Red wines are typical more robust, with bigger flavor than white wine. The interaction of grape skin and grape juice during the red wine making process provides more depth in flavor, a depth that requires more air to mingle with the wine so the flavors can be enjoyed. 

 

Balancing Flavor

 

The skin contact of red wine making also results in some unwanted flavors, like tannins. While some tannins are good for wine, and even desired by some wine drinkers, the bitter flavor compounds can be too intense and overpower the more restrained flavors of the wine. The larger glass allows some of these bitter, unwanted flavors to be minimized so the wine has a smoother mouth feel. 

 

Shape Shifting

 

Even within the category of red wines, there are difference in glass type depending on the style of red wine. 

 

Burgundy Glass

 

A burgundy red wine glass has a large bowl, shaped like a balloon cut in two at the midsection. The burgundy glass can be thought of as the preferred shape for lighter style red wines. The large bowl helps capture the more subtle aromas and allow more air interaction so the overwhelming flavors like tannins and be reduced.

 

Bordeaux Glass

 

A Bordeaux red wine glass is has taller bowl than its burgundy brother, with sides tat are more straight. If a burgundy glass has a globular shape, than the Bordeaux glass is a cylinder. The straight sides cause the heavier, bold wine to be poured right to the back of the tongue, where taste buds are concentrated so the full flavor makes a full impact. The height of the bowl also allows oxygen to interact with the wine as it moves from the bowl to the glass. 

 

White Wine Glasses

 

Unlike reds, for white wine you don't want to have as much interaction with oxygen. As a result glasses for white wine are narrower with smaller openings. This is because white wines have much more subtle flavors than red wines. Citrus and floral notes are more represented in white wine styles than red, and these flavors are more ephemeral and delicate.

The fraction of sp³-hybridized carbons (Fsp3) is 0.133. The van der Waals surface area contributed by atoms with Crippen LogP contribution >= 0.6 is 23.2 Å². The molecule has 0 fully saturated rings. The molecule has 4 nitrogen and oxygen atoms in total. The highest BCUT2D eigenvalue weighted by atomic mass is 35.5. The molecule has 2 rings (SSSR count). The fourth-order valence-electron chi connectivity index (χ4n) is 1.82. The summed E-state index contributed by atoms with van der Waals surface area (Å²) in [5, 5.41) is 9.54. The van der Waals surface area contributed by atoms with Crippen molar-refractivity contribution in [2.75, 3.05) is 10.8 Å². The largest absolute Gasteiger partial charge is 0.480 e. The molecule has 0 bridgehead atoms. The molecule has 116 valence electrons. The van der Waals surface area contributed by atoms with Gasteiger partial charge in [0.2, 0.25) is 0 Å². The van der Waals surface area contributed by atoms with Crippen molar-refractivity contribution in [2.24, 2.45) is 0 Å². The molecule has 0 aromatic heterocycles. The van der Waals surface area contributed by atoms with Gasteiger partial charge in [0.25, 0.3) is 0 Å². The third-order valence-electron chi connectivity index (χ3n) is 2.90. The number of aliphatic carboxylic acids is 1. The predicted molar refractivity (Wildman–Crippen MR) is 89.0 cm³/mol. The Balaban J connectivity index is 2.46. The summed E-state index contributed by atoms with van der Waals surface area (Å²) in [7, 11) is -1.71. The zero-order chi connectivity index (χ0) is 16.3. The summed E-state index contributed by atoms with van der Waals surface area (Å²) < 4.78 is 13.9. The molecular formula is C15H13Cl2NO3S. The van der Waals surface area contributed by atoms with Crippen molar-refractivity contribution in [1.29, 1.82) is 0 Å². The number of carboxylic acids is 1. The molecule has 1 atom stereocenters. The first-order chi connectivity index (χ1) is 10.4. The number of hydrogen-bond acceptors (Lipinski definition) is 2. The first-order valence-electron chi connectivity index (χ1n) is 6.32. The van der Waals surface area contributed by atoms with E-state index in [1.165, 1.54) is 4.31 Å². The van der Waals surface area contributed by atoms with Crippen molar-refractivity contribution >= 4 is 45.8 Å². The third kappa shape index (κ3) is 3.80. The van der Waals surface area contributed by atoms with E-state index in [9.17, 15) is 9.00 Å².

Additionally, white wine generally has a lower alcohol content than red wines. This isn't a rule, but more of a generality. The alcohol volume in a wine (and all alcohol) is determined by the amount of sugar present at fermentation. Sugar is converted to alcohol by yeast. Red wine grapes are generally left on the vine longer than white wine grapes, which allows more sugar to develop during growth before the grapes are harvested. 

 

With a lower alcohol content, there is less need to evaporate alcohol vapors for the subtle flavors and aromas to be detected. 

 

Sparkling Wine & Champagne

 

Sparkling wine and Champagne is commonly served in a flute, a glass with a long stem and a tall slender bowl. This glass preserves the drinks carbonation by reducing the its ability to escape. The shape keeps the bubbles in the bubbly.

 

And though the Champagne saucer is still used today, with its shorter stem and shallow, UFO-shaped body, it's more a novelty that captures the extravagance of the roaring twenties than it is a practical vessel for sparkling wine. The wide mouth and shallow bowl cause oxygen to deplete the bubbles and take the fizz away from Champagne, leaving you with a flat and lifeless glass of wine. 

Wine Tasting Descriptions

How to sound like an expert

 

In our basic wine terminology section we talked about the importance of knowing the language of wine. In this section we want to provide you with some basic terms commonly used as descriptions when tasting wine.

 

These terms will be useful when talking to guests about wine and answering some basic tasting questions they may have. 

 

Acidic

 

Acidity is present in all grapes and play a role in the preservation of the wine. Wines that have a sharper and more crisp taste will have higher levels of acidity.

 

Alcoholic

 

A wine where the taste of alcohol is prevalent and overbearing. This is a wine that is not balanced.

 

Baked

 

A wine with a high level of alcohol that gives it flavors reminiscent of baked fruit flavors and sweetness. The alcohol present is more balanced than a wine described as "alcoholic."

 

Balanced

 

When a wine is referred to as balanced it means that the flavor profiles of the wine—sweet, fruit, alcohol—are evenly present and proportional to the wines tannins and acid.

 

Big

 

A wine that is full bodied, has complex flavors, and leaves a notable aftertaste. Think of a Bordeaux wine here.

 

Bitter